Fred Sokolow is best known as the author of a library of instructional books and DVDs for guitar, banjo, Dobro, mandolin, lap steel and ukulele. There are currently over a hundred of his books or DVDs in print, sold all over the world. Fred has long been a well-known West Coast multi-string performer and recording artist, particularly on the acoustic music scene. The diverse musical genres covered in his books and DVDs, along with several bluegrass, jazz and rock CDs he has released, demonstrate his mastery of many musical styles. Whether he's playing Delta bottleneck blues, bluegrass or old-time banjo, 30s swing guitar or screaming rock solos, he does it with authenticity and passion.
Born in Los Angeles September 14, 1945, by the early 1960s Fred was well known in the California bluegrass scene, playing with Jody Stecher, Brantley Kearns, Sandy Rothman and Eric Thompson. Relocating to Berkeley, he toured and recorded with a hippie rock band throughout most of the 60s, the Bay Area-based Notes From the Underground (Vanguard Records). In the early 70s Fred performed with R&B, rock, country and bluegrass bands. By 1975 Fred had played with bluegrass luminaries like John Herald, Frank Wakefield and Jerry Garcia, had opened for the Dead, the Doors, B.B. King, Country Joe and the Fish and countless other acts.
In this DVD, you'll learn six timeless tunes from start to finish: how to play backup while you sing them, and how to play a beautiful chord-melody solo/instrumental for each song. The tunes are arranged for beginners: there are no difficult chords, and Fred goes over the tricky spots in each tune before playing it...then you'll watch him replay the song, slower, on a split screen with close-ups of both hands. Just for fun, Fred includes the rarely-heard introductory verses to three of the songs. Best of all, you can read all six arrangements (tablature, music and chord grids) in the PDF booklet that comes with this DVD. Chord soloing (playing the melody and chords at the same time) is a very complete and satisfying guitar style. This lesson will get you started and Fred's relaxed teaching style makes it easy.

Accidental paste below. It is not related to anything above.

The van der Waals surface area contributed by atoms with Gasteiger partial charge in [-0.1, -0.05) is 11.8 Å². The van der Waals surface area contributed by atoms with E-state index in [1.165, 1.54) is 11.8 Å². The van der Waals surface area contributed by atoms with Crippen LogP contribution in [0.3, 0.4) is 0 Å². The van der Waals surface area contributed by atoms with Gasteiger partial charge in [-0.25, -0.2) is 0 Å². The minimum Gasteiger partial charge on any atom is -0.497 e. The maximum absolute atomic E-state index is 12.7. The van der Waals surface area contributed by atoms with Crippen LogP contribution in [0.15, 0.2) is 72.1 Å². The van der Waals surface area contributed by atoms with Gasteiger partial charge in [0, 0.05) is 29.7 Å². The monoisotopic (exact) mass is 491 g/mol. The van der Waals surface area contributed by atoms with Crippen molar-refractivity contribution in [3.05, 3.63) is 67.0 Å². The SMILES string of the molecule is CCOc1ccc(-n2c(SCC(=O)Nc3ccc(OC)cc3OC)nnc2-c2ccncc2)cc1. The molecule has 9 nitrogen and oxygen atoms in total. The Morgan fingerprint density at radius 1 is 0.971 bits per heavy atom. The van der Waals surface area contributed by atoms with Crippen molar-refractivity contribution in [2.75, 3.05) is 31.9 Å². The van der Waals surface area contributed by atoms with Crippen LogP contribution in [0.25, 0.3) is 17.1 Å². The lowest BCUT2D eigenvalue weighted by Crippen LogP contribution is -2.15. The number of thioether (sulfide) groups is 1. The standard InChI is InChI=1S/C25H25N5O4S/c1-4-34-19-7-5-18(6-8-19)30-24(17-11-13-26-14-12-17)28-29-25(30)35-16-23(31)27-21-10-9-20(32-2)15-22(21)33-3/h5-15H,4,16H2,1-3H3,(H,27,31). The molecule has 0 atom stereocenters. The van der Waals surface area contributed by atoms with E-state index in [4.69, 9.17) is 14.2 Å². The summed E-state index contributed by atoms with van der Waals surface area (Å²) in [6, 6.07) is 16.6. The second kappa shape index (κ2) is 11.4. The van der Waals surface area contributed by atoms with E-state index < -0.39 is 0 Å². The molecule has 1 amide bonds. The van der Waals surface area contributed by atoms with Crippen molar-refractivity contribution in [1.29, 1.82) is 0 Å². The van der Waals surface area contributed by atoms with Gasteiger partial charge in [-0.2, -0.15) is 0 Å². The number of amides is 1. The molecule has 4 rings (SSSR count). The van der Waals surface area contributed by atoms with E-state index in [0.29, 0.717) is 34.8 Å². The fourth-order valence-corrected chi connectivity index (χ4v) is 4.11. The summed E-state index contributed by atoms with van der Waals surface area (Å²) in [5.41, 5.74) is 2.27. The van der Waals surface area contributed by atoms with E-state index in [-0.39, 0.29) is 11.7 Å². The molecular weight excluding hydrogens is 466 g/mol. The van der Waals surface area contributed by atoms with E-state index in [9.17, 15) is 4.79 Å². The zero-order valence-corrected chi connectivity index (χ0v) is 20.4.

Titles include: Summertime, Fly Me To the Moon, Georgia On My Mind, It Had To Be You, What a Wonderful World and Ain't Misbehavin'
84 minute • Level 2 • Detailed tab/music PDF file on the DVD
Review: I bought some Fred Sokolow's instructional material about a year ago when I had to learn some rockabilly licks quickly for a gig. Since then, I've become a big fan of his instructional style. He makes things very clear and approachable. I've been playing jazz guitar and fingerpicking for years and by far, my biggest frustration has been when I try to jam with other guitarists. As most of you probably know, mist guitar players play rock and pop... maybe blues or bluegrass - so, essentially, they only know a handful of chords and the pentatonic scale. That works well for them - you can really have a good time and sound good with only that. But, with my background more in jazz and western swing, it is very frustrating to me that whenever I play a tune, it either turns into a lesson, where I'm having to teach them 6th, major 7th, minor7th, 9th, etc chords or it just falls apart as they just stop playing because their chords don't sound right with what I'm playing. Fred gives another option - head slappingly simple, but I never thought of it. He reduces a lot of those big jazz chords so that the songs can mostly be strummed in open positions and gives very simple chord melodies that are also mostly played out of these positions - i.e., no complicated inverted chords. The funny thing is that this sounds really good - really even better as a solo performer or in a small group than playing all closed position jazz chords... just more relaxed and friendly somehow.... and everyone can play along! I'm not only going to keep buying Mr. Sokolow's lessons, but I'm going to grab a Real Book and apply this technique to all of my favorite standards. I can already almost hear some jazz guitar snob criticizing the use of “cowboy chords” and saying that it isn't “real jazz.” And no, you won't find these chords in the Baker, Green, Pass or Fisher books, and these arrangements wouldn't work in a jazz band. But, here is the secret: these simple arrangements can unlock the whole guitar for you! You can learn a standard with open chords and then play them with any variety of chord substitutions you like. Maybe start by substituting closed “dead string” with roots on the 5th and 6th strings (use a 6th or 7th in place of the open major, etc). Then, maybe play through it with Freddie Greene bass triads, 4 to the bar. Then try inverted chords. Then substitute more “colored” chords like flat 5s, 11s, - whatever sounds good to you. Play arpeggios instead of strumming. Whatever - get the basics, get the tune really ingrained in your head and then the sky is the limit! – Amazon Customer Review